This article puts into bold relief the challenges facing those dedicated to providing care for vulnerable people overnight. It tells us, in a ruling that will affect many rural care settings:
The government is under pressure to reform care laws after the supreme court ruled that support workers on “sleep-in” shifts are not required to be paid the national minimum wage for hours when they are not awake..
The decision ends a four-year legal battle involving two care workers and the learning disability charity Mencap that threatened to leave care providers with a potential £400m back-pay bill potentially jeopardising the care of vulnerable people.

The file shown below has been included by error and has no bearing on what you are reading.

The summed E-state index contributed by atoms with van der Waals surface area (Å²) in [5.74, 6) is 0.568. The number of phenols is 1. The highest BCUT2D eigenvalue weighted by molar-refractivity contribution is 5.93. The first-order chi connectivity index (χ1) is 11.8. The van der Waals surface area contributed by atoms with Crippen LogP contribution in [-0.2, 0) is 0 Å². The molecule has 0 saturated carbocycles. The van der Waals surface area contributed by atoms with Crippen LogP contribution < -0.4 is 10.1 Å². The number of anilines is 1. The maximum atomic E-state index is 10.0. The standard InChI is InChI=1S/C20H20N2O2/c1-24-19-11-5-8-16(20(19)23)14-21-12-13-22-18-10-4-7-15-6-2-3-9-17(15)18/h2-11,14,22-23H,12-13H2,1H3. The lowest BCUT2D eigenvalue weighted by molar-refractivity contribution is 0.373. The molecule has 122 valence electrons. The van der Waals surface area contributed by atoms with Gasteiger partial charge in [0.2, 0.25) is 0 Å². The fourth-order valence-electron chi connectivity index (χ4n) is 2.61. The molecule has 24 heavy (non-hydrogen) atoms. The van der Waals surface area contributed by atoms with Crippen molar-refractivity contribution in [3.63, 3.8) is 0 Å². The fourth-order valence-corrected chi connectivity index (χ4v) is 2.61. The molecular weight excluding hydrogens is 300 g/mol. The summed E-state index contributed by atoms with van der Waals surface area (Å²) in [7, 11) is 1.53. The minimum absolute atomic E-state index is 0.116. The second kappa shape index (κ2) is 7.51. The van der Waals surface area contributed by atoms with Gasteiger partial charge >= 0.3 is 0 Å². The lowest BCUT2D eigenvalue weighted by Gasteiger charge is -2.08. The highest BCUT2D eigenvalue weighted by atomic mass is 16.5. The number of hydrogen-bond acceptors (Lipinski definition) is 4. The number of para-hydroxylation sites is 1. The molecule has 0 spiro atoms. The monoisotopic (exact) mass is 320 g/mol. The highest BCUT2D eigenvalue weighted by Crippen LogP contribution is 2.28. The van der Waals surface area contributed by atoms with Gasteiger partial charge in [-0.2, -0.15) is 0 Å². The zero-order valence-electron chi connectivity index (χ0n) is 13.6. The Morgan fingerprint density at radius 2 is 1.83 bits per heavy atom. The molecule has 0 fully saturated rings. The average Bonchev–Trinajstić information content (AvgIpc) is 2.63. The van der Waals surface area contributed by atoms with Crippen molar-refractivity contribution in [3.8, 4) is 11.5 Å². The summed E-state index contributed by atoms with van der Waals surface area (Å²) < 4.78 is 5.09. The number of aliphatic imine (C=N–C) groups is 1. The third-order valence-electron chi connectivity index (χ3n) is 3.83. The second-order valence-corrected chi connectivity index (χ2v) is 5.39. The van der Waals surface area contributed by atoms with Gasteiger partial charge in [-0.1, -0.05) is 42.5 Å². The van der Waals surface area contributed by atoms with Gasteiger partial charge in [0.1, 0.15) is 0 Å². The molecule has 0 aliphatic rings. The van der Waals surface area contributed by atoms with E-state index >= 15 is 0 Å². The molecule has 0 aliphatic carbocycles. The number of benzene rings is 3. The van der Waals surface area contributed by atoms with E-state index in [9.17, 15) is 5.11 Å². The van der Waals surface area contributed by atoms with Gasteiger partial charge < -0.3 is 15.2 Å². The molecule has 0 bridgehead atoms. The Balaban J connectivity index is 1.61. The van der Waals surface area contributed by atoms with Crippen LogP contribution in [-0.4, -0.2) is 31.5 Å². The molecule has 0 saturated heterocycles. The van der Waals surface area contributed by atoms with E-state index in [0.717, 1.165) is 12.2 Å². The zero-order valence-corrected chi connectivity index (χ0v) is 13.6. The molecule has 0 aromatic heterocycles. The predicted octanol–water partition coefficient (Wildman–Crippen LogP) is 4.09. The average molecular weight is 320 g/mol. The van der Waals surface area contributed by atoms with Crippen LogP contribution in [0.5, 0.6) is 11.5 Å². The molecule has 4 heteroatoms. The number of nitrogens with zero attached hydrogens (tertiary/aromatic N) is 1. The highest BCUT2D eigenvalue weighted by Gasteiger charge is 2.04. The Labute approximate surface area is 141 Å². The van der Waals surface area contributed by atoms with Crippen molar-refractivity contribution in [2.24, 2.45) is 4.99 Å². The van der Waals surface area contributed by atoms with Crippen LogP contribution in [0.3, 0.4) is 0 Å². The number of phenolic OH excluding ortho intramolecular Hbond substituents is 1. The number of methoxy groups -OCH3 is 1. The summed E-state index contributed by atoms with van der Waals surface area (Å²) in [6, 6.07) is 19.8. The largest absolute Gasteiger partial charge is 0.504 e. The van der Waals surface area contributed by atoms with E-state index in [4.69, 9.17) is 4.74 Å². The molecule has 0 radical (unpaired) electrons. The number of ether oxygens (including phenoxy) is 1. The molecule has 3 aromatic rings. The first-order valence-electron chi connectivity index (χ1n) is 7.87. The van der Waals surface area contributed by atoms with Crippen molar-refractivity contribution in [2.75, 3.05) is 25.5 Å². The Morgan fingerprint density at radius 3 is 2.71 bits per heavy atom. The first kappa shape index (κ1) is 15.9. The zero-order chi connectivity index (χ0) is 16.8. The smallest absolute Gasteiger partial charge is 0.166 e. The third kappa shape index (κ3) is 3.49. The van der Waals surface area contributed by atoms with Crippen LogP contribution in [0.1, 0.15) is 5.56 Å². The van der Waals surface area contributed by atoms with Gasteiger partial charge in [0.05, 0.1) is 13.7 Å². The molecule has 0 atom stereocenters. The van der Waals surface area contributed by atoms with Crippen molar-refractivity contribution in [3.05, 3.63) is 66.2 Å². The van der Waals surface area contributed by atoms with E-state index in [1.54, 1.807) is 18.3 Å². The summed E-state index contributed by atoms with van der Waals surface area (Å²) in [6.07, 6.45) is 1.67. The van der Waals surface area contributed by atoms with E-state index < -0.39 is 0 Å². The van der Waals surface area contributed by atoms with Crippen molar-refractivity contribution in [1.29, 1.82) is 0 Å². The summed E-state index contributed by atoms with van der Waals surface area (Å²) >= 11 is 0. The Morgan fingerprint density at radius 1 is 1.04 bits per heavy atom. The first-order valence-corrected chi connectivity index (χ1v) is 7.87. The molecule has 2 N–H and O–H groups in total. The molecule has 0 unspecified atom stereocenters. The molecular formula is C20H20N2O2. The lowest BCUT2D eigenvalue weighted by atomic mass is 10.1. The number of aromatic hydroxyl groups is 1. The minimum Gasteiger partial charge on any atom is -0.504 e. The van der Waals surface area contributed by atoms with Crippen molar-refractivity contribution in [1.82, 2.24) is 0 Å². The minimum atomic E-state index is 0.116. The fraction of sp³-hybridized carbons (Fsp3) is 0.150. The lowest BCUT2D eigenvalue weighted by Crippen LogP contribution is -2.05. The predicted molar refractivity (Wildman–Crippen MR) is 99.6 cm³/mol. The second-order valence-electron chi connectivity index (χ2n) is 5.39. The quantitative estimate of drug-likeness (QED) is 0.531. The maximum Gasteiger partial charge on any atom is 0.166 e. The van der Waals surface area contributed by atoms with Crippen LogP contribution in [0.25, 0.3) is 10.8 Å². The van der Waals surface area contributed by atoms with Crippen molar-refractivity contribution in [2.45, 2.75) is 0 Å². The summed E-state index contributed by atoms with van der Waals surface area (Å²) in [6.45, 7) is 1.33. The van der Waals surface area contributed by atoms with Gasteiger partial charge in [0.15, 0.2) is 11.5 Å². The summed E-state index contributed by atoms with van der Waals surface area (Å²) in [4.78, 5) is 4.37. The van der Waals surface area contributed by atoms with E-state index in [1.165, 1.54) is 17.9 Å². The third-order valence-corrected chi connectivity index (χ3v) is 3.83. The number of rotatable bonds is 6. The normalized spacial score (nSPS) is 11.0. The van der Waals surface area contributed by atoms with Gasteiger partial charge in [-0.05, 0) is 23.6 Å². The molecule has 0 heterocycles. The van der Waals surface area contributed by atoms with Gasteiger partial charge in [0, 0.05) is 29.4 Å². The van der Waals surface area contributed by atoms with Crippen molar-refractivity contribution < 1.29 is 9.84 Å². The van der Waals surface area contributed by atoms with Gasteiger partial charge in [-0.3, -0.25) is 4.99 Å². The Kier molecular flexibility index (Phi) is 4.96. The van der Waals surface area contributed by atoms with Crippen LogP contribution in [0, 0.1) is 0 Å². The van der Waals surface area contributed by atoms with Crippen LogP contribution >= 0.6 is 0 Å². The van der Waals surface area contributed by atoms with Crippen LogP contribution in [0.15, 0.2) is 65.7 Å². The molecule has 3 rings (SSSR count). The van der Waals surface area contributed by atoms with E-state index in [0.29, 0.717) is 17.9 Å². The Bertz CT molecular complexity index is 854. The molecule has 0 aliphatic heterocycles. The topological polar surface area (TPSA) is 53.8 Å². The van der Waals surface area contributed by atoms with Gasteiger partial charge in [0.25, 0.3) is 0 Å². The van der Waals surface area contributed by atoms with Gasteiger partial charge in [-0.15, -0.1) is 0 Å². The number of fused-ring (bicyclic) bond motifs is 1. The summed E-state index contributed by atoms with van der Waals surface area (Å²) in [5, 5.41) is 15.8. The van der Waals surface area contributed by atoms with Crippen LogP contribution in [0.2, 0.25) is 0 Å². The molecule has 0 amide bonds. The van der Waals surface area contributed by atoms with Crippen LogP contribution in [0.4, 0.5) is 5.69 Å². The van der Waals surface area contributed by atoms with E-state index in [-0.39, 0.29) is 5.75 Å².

The court said care workers should only be paid the national minimum wage hourly rate on sleep-in shifts when they were awake for the purposes of working.
While it ends the immediate possibility that huge back-pay bills would force care providers to close, the decision means thousands of care support workers – already on low incomes – potentially face substantial cuts in earnings.